The old standby of criminal defense attorneys that you should never talk to the police applies similarly to personal injury cases and your communication with the insurance carrier. Just don’t do it!
Every thing you say to the other driver’s insurance carrier will be used against you. First, even an innocuous response to a seemingly harmless question from the friendly adjuster’s query of “how are you feeling?” is fraught with problems. Tell her you are feeling “much better” than yesterday means the mean old insurance company will dispute your claim that you were still in pain a week later. A statement that you are feeling “horrible” might not help either, if your medical records show you are “feeling better.” Everything you say, whether recorded or not, is parsed, notated, and interpreted. It will never help your case, and will almost always harm the value of your case.
Most of the time, they do not do much more than play the “nice person” card and ask seemingly caring questions about how you are doing following your crash, fall, or other injury. They promise to “take care of your bills,” tell you that they agree to “100% liability,” and otherwise reassure the unsuspecting that they are on their side. After all, aren’t they the “Good Neighbors” and “Good Hands People?”
All those statements the adjuster makes are meaningless and unenforceable. But they sure sound good to many people, who then make the often fatal-to-their-claim decision to provide a recorded statement about how the incident occurred and their injuries and medical treatment.
You do not receive a copy of any statements you provide to the insurance company! This means that every statement you make in the future of your claim, such as at your deposition, must follow exactly what you said in your recorded statement or you will be impeached. An example is when you tell the friendly adjuster a few days after the crash that “I stopped pretty quick because the cars in front of me were stopping.” Then, at trial you testify that you made a gradual stop. Any half-awake defense attorney will then be waiving your statement and asking if you recall making the earlier statement. You now look like a liar at worst, or an unreliable witness at best.
The same goes for when you say “the floor was wet but I didn’t see what I slipped on.” If you then try to say that the floor was wet and you saw a mop bucket 5 feet from where you fell and never saw “wet floor” signs, you will have a very hard time being believed. That could kill your case right there!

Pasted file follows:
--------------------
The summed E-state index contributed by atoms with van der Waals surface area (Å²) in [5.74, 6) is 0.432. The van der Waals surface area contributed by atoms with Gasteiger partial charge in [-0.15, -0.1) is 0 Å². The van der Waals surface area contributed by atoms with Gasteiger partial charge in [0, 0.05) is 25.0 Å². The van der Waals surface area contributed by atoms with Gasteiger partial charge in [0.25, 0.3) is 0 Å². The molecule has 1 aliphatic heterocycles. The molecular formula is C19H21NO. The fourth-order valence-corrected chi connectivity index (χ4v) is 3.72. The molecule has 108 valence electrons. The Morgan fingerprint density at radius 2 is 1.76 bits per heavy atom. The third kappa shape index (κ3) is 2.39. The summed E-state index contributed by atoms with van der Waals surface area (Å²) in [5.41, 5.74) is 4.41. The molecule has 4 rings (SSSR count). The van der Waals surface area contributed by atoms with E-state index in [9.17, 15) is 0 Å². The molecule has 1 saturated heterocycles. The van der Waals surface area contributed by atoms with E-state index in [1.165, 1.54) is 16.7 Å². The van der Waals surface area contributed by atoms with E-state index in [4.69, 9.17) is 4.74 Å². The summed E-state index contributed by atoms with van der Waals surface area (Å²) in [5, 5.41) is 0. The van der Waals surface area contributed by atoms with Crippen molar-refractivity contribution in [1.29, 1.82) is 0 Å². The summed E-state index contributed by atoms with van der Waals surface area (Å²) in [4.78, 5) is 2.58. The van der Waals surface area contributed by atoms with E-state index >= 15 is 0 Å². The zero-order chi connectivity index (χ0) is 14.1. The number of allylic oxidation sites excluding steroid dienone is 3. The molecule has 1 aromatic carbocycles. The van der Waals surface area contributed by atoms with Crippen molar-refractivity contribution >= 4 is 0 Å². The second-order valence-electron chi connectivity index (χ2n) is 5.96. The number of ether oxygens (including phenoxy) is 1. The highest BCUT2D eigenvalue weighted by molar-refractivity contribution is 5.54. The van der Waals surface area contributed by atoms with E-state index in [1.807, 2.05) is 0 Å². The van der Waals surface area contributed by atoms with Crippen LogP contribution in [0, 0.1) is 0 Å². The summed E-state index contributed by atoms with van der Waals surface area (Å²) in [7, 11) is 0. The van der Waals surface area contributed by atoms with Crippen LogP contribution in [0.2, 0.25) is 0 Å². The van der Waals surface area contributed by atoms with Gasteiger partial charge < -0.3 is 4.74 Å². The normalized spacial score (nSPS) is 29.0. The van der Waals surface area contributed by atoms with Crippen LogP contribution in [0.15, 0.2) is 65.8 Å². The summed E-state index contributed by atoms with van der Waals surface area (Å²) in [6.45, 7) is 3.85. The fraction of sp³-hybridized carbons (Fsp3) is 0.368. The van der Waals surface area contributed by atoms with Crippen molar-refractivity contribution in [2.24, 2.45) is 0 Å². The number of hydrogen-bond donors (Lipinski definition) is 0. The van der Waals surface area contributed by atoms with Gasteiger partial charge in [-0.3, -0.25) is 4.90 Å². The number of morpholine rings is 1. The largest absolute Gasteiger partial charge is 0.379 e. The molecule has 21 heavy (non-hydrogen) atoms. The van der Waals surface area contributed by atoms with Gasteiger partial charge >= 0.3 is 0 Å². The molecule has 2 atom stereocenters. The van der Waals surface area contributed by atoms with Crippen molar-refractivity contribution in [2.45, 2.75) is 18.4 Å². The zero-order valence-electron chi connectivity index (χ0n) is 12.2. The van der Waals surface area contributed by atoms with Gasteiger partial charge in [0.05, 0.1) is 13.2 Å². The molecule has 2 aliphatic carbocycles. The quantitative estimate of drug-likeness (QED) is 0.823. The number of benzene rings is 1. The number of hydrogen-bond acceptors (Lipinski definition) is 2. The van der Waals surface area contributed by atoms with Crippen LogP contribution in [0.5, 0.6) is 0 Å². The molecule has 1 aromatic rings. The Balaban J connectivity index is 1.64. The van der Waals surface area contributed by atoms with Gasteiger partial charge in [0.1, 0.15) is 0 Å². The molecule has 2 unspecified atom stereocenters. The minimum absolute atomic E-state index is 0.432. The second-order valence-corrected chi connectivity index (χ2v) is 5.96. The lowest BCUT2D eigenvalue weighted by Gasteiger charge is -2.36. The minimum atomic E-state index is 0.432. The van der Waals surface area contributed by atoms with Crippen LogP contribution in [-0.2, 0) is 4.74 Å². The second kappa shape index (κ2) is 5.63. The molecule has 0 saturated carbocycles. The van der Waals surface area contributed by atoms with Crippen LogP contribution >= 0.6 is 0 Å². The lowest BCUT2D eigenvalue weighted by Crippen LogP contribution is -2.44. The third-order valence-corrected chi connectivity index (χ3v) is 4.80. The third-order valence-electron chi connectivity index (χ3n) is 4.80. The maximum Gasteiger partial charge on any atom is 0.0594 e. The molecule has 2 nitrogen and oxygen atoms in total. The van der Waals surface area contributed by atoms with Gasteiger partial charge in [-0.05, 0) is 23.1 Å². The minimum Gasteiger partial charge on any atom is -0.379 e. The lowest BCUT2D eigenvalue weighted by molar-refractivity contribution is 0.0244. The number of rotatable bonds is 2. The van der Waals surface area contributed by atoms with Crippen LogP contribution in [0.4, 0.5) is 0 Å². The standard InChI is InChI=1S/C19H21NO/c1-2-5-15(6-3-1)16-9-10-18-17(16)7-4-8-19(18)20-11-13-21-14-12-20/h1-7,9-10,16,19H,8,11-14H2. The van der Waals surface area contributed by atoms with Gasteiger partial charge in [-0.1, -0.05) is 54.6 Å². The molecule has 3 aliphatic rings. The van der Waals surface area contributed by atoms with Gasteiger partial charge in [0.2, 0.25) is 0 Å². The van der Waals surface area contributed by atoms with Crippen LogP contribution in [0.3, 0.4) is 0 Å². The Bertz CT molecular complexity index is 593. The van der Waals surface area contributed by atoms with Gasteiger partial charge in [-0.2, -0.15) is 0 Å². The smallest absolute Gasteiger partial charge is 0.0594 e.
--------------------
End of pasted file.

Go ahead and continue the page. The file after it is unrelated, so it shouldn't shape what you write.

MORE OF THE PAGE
Posting things on social media.
If you post a few photos of your family vacation you took a month after the injury on Instagram or Facebook for Uncle Max and Aunt Ethel to view, it is a guarantee that the insurance adjuster or defense attorney will use these against you by arguing that “you sure look happy and healthy there!” It is very difficult to make the argument at trial that your life has changed and that you can hardly stand up without pain when the defense attorney has projected the photo of you holding a glass of wine with the Costa Rican sunset behind you while you dance on the party boat!
While you should never delete postings on social media, you should definitely refrain from posting or saying anything about your injuries, the incident, or your recovery.
The insurance company will seek out everything you post or say. If they cannot find your social media profile(s) due to privacy settings, they will either delay making you an offer to settle, or make a lowball offer. This will force you to file a lawsuit, in which case your social media accounts are discoverable (most judges are permitting this). That’s right, if you allege injury, the defense attorney will ask for your social media accounts and the judge will grant that request.
Of course the adjuster seems friendly. It is his or her job to get you to let your guard down and talk. Most adjusters have years of experience, handling hundreds of cases a year. Adjusters with decades of experience have literally taken thousands of statements and handled tens of thousands of cases like yours. This is their job and they are much better at it than you are at handling insurance claims.
The friendly adjuster is not your friend. The friendly adjuster may receive bonuses for cases where liability or settlement is denied.
It is very easy to fall into the trap of providing a statement. Most of us like to talk about ourselves. Insurance companies know this and use it to their advantage and to your disadvantage. Before you make the fatal error of talking to the insurance adjuster, call a lawyer as soon as possible, to guide you through your case as your advocate.